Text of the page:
An Aussie rover on the moon would be a big deal

China's Yutu-2 rover landed on the moon in January 2019. Picture: Shutterstock
China's Yutu-2 rover landed on the moon in January 2019. Picture: Shutterstock

This week, we heard the announcement the Australian Space Agency will fund the building of a rover to go to the moon as part of NASA's Artemis missions and Australia's Moon to Mars initiative.

Despite the first humans walking on the moon in 1969, and the first successful mission to land on the moon, by the Soviet Union's Luna 2, in 1959, landing on the moon, and more so operating a rover on the moon, is a small, elite club.

To date, only the USSR/Russia, the US, China, Israel and India have landed on the moon. A few more, like Japan and Europe, have put satellites in orbit around the moon.

However, despite being only about 384,400km, it is not easy to get successfully to the moon - and land on it.

The USSR had a number of failures along the way. It launched dozens of missions, which mostly ended in failure. In space, that is not always a bad thing - you learn from your mistakes and are able to improve the next time.

India's mission had a medium-landing (a technical term for small crash) and its lander and rover did not work. Israel, while it did not have a rover and only had a lander, also had a hard landing (i.e. crash).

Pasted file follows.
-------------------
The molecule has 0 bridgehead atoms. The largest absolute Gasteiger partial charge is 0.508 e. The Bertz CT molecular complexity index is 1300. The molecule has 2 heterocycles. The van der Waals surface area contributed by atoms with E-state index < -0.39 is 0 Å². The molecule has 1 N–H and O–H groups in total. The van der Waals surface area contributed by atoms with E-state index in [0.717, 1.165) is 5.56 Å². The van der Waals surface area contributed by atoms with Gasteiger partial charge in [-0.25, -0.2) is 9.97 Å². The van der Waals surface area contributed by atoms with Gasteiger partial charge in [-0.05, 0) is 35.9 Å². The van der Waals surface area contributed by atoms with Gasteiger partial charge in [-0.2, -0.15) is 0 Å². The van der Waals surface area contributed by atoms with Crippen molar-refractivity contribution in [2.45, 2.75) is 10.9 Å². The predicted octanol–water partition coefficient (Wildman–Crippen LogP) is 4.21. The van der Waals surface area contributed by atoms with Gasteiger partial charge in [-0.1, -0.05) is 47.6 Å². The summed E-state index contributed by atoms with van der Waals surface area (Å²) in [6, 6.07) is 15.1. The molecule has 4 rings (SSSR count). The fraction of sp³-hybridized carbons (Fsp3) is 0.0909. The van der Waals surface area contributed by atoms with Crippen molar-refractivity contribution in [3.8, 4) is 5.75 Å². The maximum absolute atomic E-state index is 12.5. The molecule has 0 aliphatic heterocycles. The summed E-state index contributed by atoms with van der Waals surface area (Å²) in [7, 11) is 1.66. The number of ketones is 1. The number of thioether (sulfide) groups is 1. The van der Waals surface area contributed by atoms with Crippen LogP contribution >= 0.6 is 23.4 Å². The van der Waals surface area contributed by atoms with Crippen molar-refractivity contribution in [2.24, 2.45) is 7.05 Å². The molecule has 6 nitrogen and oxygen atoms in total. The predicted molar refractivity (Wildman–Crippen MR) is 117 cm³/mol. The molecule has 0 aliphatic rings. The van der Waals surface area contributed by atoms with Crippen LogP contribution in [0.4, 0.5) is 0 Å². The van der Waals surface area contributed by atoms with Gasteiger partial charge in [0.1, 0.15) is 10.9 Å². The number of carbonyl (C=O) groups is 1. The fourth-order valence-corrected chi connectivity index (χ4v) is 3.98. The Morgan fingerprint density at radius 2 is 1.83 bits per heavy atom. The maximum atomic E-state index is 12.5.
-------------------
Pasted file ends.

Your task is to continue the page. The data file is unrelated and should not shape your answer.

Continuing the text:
It is hard to land on the moon.

They were still impressive missions, though, and advanced their space programs.

The list of rovers that have worked is even smaller. The USSR had Lunokhod 1 and 2, which were robotic, uncrewed rovers that collected samples.

The US's rovers were part of the Apollo program, specifically Apollos 15, 16 and 17. They were essentially moon buggies that could carry the astronauts, equipment, and samples.

China has had its Yutu and Yutu-2 rovers. In fact, China has the only rover currently operating on the moon. These rovers have also gathered samples.

This is same purpose of the Australian rover. It will be used as part of the Artemis mission, NASA's name for its return to the moon missions. In Greek mythology, Artemis was the sister of Apollo and the goddess of the moon.

The rover will explore the landing site of Artemis, and specifically look for oxygen. Things like oxygen and water are key for the future use of the moon. The goal of getting back to the moon is to use it as an easy stepping stone to Mars. Looking for oxygen or water is key. It isn't just necessary for humans, but is also key to be used as a fuel.

Instead of bring fuel with us, we can create it on the moon and refuel to easily get back to Earth, or go onwards to the moon. It will be a space hub of sorts.

There are lots of missions in the works by many countries, so the race is heating up again.

A rover is not just exciting, it is ambitious and challenging. We will join an exclusive club and will take the Australian space industry to the next level.

  • Brad Tucker is an astrophysicist and cosmologist at Mount Stromlo Observatory and the National Centre for the Public Awareness of Science at ANU.
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